Here’s a bunch of short movie reviews, notes for my memory at least. I tend to watch movies in bunches and don’t want the anxiety of trying to write full reviews like I do for books anymore.
- Good By Lenin! (2003) – Set in East Berlin, this touching family comedy-drama tells the tale of Alex going to great lengths to care for his mother Christiane’s fragile health. She’s a true devotee to the socialist state who collapses and has a heart attack just prior to the fall of the Berlin Wall. When she awakes from her coma 8 months later Alex attempts to recreate the world of the GDR through increasingly elaborate stunts. Luckily the movie is not just a madcap comedy, but also delves into some introspective reflections on family. It’s also a time capsule of those heady days when the Wall fell and increasingly larger Coca-Cola trucks brought Western-style capitalism to the East (I can’t believe that was almost 20 years ago already!).
- The Iron Giant (1999) – In Cold War-era Maine, as Sputnik orbits overhead, a giant metal man crashes on the shore and goes on a rampage feeding on metal. An adventurous, somewhat obnoxious boy named Hogarth discovers the Iron Giant and befriends him. With the help of a beatnik scrap-metal yard owner and his mother they try to protect the Iron Giant from the government agent and military set to destroy him. The movie is predictable but charming and fun nonetheless. It’s a good combination of 50’s-style scifi with 80’s-style family drama
- The Clash: Westway to the World (2000) – For a revolutionary band, this is a surprisingly standard documentary. Basically archival concert films interspersed with talking head interviews by the band members and a few other folks affiliated with The Clash. I would have enjoyed more concert and less talking head interviews, but overall it is a nice peek into the life of The Only Band that Matters.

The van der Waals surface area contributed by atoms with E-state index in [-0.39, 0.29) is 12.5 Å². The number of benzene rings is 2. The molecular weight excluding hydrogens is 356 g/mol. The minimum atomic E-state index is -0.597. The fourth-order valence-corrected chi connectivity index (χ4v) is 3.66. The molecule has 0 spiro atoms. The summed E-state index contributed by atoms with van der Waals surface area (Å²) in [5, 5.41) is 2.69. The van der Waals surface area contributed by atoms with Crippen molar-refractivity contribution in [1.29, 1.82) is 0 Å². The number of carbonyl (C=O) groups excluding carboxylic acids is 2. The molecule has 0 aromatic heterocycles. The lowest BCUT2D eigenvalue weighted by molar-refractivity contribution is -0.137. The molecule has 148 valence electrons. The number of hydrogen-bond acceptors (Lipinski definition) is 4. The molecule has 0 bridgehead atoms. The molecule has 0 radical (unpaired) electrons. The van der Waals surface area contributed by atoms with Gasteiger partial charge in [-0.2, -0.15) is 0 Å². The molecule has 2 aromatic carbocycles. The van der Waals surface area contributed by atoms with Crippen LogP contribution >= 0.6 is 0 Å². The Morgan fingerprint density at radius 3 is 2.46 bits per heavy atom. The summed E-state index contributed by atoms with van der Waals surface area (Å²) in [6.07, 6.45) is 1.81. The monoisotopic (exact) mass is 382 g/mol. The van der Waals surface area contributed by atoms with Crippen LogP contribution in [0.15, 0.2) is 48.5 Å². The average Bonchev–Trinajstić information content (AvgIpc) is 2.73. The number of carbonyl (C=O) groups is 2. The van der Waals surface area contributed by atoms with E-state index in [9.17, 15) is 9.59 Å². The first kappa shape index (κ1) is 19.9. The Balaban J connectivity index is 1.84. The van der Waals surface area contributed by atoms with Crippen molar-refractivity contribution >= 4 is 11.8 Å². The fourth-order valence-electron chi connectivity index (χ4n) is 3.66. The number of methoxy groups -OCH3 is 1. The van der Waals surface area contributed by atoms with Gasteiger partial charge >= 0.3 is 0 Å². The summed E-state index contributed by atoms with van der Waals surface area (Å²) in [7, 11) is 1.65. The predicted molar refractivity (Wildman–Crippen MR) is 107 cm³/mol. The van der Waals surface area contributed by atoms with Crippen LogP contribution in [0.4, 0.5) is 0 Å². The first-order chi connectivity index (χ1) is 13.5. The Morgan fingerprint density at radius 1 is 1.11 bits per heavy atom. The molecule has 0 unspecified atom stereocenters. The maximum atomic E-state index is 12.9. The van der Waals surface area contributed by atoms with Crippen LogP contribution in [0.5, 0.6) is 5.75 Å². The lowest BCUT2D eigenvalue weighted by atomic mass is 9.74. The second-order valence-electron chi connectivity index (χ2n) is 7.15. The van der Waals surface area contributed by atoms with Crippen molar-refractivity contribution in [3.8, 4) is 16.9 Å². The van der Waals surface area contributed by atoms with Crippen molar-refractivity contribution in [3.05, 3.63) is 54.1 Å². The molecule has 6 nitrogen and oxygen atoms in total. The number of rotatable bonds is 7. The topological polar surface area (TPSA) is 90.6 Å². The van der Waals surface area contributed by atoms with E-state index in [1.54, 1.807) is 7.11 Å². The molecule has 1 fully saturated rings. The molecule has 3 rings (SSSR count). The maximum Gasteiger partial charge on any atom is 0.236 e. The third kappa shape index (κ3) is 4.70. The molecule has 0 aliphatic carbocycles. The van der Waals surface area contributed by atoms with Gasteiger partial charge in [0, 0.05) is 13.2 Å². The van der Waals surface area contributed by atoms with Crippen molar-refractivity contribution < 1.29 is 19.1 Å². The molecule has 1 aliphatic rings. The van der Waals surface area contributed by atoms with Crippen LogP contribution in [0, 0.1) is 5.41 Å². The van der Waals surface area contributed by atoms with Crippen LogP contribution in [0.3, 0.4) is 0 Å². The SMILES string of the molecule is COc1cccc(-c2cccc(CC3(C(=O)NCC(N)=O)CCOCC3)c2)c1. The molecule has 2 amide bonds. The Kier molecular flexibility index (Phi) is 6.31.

- Becket (1964) – Richard Burton is Thomas Becket the man of the world who finds meaning in defending the faith and the church when appointed Archbishop of Canterbury. His friend, King Henry II played by Peter O’Toole — who steals every scene he’s in with his slimy charm — appoints Becket thinking it’s a way out of church/state battles. But he doesn’t realize that his friend who’s been cleaning up after him is more honorable than he thinks. I understand that this film plays loosely with the facts of Becket’s life but it’s a classic tragedy all the same.
- Ma Vie En Rose (My Life in Pink) (1997) – Most definitely not the biopic of Edith Piaf. This is a Belgian comedy-drama about a 7-year old boy who wants to be a girl. Hollywood would play this for cheap laughs and then have a big lesson-learning moment. This European take shows the boy and his family meeting with prejudice, vandalism, job loss, abuse, a suicide attempt, and mobs of dead-eye suburbanites. It’s kind of comically depressing akin to a Funky Winkerbean storyline.
- Waydowntown (2000) – I was intrigued by the basic gist of this film in which a bunch of coworkers wager a month’s salary over who can stay inside the longest. This is made easier because their office building in Calgary, Alberta is connected to other buildings, including their apartments by shopping malls, food courts, and pedestrian walkways. Their adventures over one work day include a shoplifting CEO, a suicidal co-worker, cruel pranks, office romance, dead mice, and an ant farm. There’s also a moral lesson at the end but it’s kind of muddled. If you seek a move with a coherent storyline, this is not for you, but I enjoyed it due to its surreal black humor and ability to defy expectations. But I’m weird that way.